Niema Qureshi is an artist translating memory, space and time into whatever medium she touches. I happened upon her London at Night textile piece, which is so simple yet intriguing. Most artists incorporating tech into their work go out of their way to choose modern materials which often feel uncomfortable to the skin—vinyl, poly, PLA. Here I see soft billowing fabric that appears to be cotton or a silk blend with stitching that falls somewhere between ’70’s folk or my grandmother’s cross-stitch. It speaks of carefree travel and good times. Even the map has a soft appearance, as if it was digitally printed onto an iron-on transfer with muted edges suggesting a fuzzy memory. The LED sequins are beautifully hidden and look as though they are reflecting downward onto another layer of fabric, which could be a lining or a simple camisole. Their diffused appearance makes me think of neon lights in the rain and suggest the ups and downs of jazz music with their slower programmed blink. Of course, had they been blinking faster, maybe I would have placed the scene in an underground club. What do you feel?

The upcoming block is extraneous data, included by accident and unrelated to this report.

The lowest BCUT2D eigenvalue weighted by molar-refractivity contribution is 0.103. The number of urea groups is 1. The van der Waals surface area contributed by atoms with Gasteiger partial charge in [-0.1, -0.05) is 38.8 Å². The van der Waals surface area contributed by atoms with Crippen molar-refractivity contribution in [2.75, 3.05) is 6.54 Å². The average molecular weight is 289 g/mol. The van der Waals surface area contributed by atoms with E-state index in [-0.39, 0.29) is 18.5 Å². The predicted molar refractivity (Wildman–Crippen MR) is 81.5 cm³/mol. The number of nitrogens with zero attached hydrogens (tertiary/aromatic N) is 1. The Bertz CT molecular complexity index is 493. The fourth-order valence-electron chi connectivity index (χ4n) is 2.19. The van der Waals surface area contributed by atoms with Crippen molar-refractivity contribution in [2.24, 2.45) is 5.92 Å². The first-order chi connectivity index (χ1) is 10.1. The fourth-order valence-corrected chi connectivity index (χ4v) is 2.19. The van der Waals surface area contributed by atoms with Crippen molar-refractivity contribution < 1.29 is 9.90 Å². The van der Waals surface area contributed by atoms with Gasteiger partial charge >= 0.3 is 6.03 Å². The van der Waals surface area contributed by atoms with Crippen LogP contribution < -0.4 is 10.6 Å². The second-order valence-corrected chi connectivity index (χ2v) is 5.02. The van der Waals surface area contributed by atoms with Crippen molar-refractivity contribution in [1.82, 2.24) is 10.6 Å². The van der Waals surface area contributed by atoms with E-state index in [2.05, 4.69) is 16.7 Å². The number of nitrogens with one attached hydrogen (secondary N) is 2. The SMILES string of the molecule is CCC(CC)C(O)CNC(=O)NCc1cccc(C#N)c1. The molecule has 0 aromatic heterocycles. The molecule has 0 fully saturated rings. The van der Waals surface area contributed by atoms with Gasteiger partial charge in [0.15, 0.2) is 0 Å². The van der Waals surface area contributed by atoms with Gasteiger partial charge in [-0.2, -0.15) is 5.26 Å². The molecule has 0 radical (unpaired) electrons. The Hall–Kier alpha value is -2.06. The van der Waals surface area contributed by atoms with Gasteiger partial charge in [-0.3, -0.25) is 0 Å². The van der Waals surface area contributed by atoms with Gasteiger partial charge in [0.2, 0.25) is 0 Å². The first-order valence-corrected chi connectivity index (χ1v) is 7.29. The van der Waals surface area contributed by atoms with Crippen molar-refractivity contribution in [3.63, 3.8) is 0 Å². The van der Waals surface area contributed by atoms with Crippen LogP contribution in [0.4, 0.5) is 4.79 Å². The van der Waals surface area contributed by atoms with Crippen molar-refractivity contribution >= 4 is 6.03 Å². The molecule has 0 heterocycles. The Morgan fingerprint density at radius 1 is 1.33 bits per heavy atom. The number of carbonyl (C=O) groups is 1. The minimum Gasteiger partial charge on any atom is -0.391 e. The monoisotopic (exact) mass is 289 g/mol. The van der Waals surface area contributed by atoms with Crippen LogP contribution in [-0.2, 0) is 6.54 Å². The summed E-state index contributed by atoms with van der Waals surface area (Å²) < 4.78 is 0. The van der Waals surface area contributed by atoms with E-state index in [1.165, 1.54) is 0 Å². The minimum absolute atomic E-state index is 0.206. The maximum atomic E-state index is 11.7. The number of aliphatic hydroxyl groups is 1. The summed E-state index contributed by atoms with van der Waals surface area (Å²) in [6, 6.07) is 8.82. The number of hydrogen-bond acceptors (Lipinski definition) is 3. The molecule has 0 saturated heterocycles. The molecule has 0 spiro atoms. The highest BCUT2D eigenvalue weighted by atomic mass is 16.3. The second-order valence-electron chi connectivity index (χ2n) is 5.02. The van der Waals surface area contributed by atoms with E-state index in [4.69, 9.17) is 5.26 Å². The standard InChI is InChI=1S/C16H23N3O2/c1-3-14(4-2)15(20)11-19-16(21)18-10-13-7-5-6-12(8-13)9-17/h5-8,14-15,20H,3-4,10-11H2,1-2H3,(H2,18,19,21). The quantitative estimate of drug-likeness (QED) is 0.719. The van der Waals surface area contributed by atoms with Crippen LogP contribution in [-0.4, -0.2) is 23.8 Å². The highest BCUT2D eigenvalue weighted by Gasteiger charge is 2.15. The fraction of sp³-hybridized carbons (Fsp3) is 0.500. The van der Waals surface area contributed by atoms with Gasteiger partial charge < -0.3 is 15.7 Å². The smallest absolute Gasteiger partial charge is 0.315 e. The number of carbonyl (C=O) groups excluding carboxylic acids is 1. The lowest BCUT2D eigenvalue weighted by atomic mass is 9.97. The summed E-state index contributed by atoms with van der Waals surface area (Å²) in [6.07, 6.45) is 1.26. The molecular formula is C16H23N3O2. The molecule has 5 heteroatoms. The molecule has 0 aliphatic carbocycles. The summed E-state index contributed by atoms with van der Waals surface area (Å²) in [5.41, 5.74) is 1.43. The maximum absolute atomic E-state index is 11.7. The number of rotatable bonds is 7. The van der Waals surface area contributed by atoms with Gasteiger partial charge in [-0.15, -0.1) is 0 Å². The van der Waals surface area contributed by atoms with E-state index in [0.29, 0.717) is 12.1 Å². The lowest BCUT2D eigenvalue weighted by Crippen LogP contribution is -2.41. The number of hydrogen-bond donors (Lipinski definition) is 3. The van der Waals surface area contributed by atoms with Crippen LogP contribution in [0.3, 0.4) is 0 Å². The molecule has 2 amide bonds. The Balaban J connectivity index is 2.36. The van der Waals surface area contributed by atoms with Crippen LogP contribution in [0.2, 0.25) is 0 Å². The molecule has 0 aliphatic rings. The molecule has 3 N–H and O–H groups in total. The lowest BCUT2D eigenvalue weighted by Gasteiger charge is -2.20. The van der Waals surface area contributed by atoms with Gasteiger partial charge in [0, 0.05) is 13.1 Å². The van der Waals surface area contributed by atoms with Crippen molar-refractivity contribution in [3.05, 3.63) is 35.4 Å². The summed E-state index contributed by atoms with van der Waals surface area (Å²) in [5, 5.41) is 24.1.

Niema also spends a lot of time teaching, and I can see this as a great STEM project. It combines textiles, graphics, electronics and embroidery to create a byte of history. What moment would you want to preserve? How will you use fabric and style to convey the spirit? What color LED sequins would you use to represent the moment? I’ll leave you with our learning guide on LED sequins so you can see what it takes to get started on your own wearable art with a microcontroller. Have fun exploring what memory, space and time mean to you.
Every Wednesday is Wearable Wednesday here at Adafruit! We’re bringing you the blinkiest, most fashionable, innovative, and useful wearables from around the web and in our own original projects featuring our wearable Arduino-compatible platform, FLORA. Be sure to post up your wearables projects in the forums or send us a link and you might be featured here on Wearable Wednesday!